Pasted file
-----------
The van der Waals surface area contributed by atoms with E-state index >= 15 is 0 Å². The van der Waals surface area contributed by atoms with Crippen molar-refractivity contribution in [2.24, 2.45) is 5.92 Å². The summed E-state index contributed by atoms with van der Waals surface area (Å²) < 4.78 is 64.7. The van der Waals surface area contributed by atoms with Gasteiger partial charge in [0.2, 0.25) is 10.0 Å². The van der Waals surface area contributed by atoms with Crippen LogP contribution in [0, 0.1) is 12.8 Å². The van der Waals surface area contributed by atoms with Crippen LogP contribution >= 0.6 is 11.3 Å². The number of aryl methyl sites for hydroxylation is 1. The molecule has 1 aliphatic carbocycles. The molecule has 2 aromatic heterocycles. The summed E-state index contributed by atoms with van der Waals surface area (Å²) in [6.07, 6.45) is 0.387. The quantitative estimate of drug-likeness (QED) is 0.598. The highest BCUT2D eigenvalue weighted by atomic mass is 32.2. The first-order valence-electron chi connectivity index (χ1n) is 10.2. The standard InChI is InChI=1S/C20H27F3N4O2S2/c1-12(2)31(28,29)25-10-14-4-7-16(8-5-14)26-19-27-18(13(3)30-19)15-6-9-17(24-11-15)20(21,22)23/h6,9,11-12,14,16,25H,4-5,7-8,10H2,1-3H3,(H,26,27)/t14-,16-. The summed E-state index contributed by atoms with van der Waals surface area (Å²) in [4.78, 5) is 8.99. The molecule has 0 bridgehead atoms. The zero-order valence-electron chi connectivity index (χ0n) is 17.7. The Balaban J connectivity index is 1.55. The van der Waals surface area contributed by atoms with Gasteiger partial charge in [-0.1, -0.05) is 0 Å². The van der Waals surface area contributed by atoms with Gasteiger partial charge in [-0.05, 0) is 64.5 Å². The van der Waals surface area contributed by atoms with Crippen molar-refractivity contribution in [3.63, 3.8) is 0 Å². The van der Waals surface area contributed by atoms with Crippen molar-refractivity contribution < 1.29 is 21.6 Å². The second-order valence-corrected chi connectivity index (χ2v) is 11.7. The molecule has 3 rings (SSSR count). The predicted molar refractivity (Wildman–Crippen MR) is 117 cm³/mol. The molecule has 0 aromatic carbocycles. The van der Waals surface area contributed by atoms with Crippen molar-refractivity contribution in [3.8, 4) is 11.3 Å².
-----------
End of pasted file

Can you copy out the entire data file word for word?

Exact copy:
The van der Waals surface area contributed by atoms with E-state index >= 15 is 0 Å². The van der Waals surface area contributed by atoms with Crippen molar-refractivity contribution in [2.24, 2.45) is 5.92 Å². The summed E-state index contributed by atoms with van der Waals surface area (Å²) < 4.78 is 64.7. The van der Waals surface area contributed by atoms with Gasteiger partial charge in [0.2, 0.25) is 10.0 Å². The van der Waals surface area contributed by atoms with Crippen LogP contribution in [0, 0.1) is 12.8 Å². The van der Waals surface area contributed by atoms with Crippen LogP contribution >= 0.6 is 11.3 Å². The number of aryl methyl sites for hydroxylation is 1. The molecule has 1 aliphatic carbocycles. The molecule has 2 aromatic heterocycles. The summed E-state index contributed by atoms with van der Waals surface area (Å²) in [6.07, 6.45) is 0.387. The quantitative estimate of drug-likeness (QED) is 0.598. The highest BCUT2D eigenvalue weighted by atomic mass is 32.2. The first-order valence-electron chi connectivity index (χ1n) is 10.2. The standard InChI is InChI=1S/C20H27F3N4O2S2/c1-12(2)31(28,29)25-10-14-4-7-16(8-5-14)26-19-27-18(13(3)30-19)15-6-9-17(24-11-15)20(21,22)23/h6,9,11-12,14,16,25H,4-5,7-8,10H2,1-3H3,(H,26,27)/t14-,16-. The summed E-state index contributed by atoms with van der Waals surface area (Å²) in [4.78, 5) is 8.99. The molecule has 0 bridgehead atoms. The zero-order valence-electron chi connectivity index (χ0n) is 17.7. The Balaban J connectivity index is 1.55. The van der Waals surface area contributed by atoms with Gasteiger partial charge in [-0.1, -0.05) is 0 Å². The van der Waals surface area contributed by atoms with Gasteiger partial charge in [-0.05, 0) is 64.5 Å². The van der Waals surface area contributed by atoms with Crippen molar-refractivity contribution in [3.63, 3.8) is 0 Å². The van der Waals surface area contributed by atoms with Crippen molar-refractivity contribution < 1.29 is 21.6 Å². The second-order valence-corrected chi connectivity index (χ2v) is 11.7. The molecule has 3 rings (SSSR count). The predicted molar refractivity (Wildman–Crippen MR) is 117 cm³/mol. The molecule has 0 aromatic carbocycles. The van der Waals surface area contributed by atoms with Crippen molar-refractivity contribution in [3.8, 4) is 11.3 Å².